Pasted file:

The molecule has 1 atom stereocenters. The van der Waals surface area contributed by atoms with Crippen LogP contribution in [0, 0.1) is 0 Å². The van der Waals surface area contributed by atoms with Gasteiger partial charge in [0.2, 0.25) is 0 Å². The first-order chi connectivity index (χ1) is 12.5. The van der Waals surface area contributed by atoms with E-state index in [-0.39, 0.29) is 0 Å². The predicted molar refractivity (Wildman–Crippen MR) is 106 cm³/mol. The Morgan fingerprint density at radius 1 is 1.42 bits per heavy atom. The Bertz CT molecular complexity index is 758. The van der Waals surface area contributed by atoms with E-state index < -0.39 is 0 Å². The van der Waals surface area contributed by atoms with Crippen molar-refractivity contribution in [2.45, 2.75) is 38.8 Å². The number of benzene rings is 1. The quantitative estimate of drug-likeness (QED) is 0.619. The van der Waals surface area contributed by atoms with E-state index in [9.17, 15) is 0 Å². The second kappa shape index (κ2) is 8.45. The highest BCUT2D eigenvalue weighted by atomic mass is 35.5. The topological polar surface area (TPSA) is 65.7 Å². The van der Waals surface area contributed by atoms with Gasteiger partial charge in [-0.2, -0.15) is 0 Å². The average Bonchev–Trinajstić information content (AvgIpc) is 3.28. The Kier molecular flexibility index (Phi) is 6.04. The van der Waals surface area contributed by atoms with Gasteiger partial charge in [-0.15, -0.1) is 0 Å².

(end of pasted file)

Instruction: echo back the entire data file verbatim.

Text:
The molecule has 1 atom stereocenters. The van der Waals surface area contributed by atoms with Crippen LogP contribution in [0, 0.1) is 0 Å². The van der Waals surface area contributed by atoms with Gasteiger partial charge in [0.2, 0.25) is 0 Å². The first-order chi connectivity index (χ1) is 12.5. The van der Waals surface area contributed by atoms with E-state index in [-0.39, 0.29) is 0 Å². The predicted molar refractivity (Wildman–Crippen MR) is 106 cm³/mol. The Morgan fingerprint density at radius 1 is 1.42 bits per heavy atom. The Bertz CT molecular complexity index is 758. The van der Waals surface area contributed by atoms with E-state index < -0.39 is 0 Å². The van der Waals surface area contributed by atoms with Crippen molar-refractivity contribution in [2.45, 2.75) is 38.8 Å². The number of benzene rings is 1. The quantitative estimate of drug-likeness (QED) is 0.619. The van der Waals surface area contributed by atoms with E-state index in [9.17, 15) is 0 Å². The second kappa shape index (κ2) is 8.45. The highest BCUT2D eigenvalue weighted by atomic mass is 35.5. The topological polar surface area (TPSA) is 65.7 Å². The van der Waals surface area contributed by atoms with Gasteiger partial charge in [-0.2, -0.15) is 0 Å². The average Bonchev–Trinajstić information content (AvgIpc) is 3.28. The Kier molecular flexibility index (Phi) is 6.04. The van der Waals surface area contributed by atoms with Gasteiger partial charge in [-0.15, -0.1) is 0 Å².